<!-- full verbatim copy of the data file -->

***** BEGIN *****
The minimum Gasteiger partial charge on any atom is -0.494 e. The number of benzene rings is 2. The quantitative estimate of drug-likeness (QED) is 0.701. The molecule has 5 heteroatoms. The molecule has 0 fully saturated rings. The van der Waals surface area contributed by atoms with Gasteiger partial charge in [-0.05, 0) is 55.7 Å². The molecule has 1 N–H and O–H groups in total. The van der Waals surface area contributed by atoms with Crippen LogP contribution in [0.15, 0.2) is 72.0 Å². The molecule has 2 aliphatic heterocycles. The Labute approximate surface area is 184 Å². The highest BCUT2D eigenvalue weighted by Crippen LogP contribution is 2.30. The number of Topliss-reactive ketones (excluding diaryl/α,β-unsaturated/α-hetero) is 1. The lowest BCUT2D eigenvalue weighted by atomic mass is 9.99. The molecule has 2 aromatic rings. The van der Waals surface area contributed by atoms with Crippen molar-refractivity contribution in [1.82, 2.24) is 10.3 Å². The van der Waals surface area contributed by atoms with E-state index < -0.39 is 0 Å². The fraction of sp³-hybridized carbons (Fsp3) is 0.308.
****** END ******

The minimum Gasteiger partial charge on any atom is -0.494 e. The number of benzene rings is 2. The quantitative estimate of drug-likeness (QED) is 0.701. The molecule has 5 heteroatoms. The molecule has 0 fully saturated rings. The van der Waals surface area contributed by atoms with Gasteiger partial charge in [-0.05, 0) is 55.7 Å². The molecule has 1 N–H and O–H groups in total. The van der Waals surface area contributed by atoms with Crippen LogP contribution in [0.15, 0.2) is 72.0 Å². The molecule has 2 aliphatic heterocycles. The Labute approximate surface area is 184 Å². The highest BCUT2D eigenvalue weighted by Crippen LogP contribution is 2.30. The number of Topliss-reactive ketones (excluding diaryl/α,β-unsaturated/α-hetero) is 1. The lowest BCUT2D eigenvalue weighted by atomic mass is 9.99. The molecule has 2 aromatic rings. The van der Waals surface area contributed by atoms with Crippen molar-refractivity contribution in [1.82, 2.24) is 10.3 Å². The van der Waals surface area contributed by atoms with E-state index < -0.39 is 0 Å². The fraction of sp³-hybridized carbons (Fsp3) is 0.308.